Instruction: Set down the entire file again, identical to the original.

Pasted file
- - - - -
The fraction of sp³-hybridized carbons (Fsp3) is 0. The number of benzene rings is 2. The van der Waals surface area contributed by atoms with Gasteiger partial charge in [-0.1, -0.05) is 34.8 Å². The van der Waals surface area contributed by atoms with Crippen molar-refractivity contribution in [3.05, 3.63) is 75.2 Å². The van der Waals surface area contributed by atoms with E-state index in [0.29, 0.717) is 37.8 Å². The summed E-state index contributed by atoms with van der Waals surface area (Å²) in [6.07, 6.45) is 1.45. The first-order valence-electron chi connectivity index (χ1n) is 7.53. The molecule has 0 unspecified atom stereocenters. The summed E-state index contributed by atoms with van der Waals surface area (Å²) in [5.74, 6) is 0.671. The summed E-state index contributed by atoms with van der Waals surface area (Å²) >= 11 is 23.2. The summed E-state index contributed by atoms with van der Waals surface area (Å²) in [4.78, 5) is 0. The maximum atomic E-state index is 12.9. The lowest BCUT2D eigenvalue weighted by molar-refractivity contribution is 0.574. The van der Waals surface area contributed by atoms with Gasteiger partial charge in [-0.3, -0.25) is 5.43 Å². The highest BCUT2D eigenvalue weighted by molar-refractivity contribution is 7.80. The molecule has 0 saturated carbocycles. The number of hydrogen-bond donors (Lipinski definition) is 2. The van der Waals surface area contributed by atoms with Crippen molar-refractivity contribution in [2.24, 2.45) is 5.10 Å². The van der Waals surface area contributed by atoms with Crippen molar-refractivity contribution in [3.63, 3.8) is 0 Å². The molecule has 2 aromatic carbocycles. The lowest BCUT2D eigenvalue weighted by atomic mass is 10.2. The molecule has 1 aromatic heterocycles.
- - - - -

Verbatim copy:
The fraction of sp³-hybridized carbons (Fsp3) is 0. The number of benzene rings is 2. The van der Waals surface area contributed by atoms with Gasteiger partial charge in [-0.1, -0.05) is 34.8 Å². The van der Waals surface area contributed by atoms with Crippen molar-refractivity contribution in [3.05, 3.63) is 75.2 Å². The van der Waals surface area contributed by atoms with E-state index in [0.29, 0.717) is 37.8 Å². The summed E-state index contributed by atoms with van der Waals surface area (Å²) in [6.07, 6.45) is 1.45. The first-order valence-electron chi connectivity index (χ1n) is 7.53. The molecule has 0 unspecified atom stereocenters. The summed E-state index contributed by atoms with van der Waals surface area (Å²) in [5.74, 6) is 0.671. The summed E-state index contributed by atoms with van der Waals surface area (Å²) >= 11 is 23.2. The summed E-state index contributed by atoms with van der Waals surface area (Å²) in [4.78, 5) is 0. The maximum atomic E-state index is 12.9. The lowest BCUT2D eigenvalue weighted by molar-refractivity contribution is 0.574. The van der Waals surface area contributed by atoms with Gasteiger partial charge in [-0.3, -0.25) is 5.43 Å². The highest BCUT2D eigenvalue weighted by molar-refractivity contribution is 7.80. The molecule has 0 saturated carbocycles. The number of hydrogen-bond donors (Lipinski definition) is 2. The van der Waals surface area contributed by atoms with Crippen molar-refractivity contribution in [2.24, 2.45) is 5.10 Å². The van der Waals surface area contributed by atoms with Crippen molar-refractivity contribution in [3.63, 3.8) is 0 Å². The molecule has 2 aromatic carbocycles. The lowest BCUT2D eigenvalue weighted by atomic mass is 10.2. The molecule has 1 aromatic heterocycles.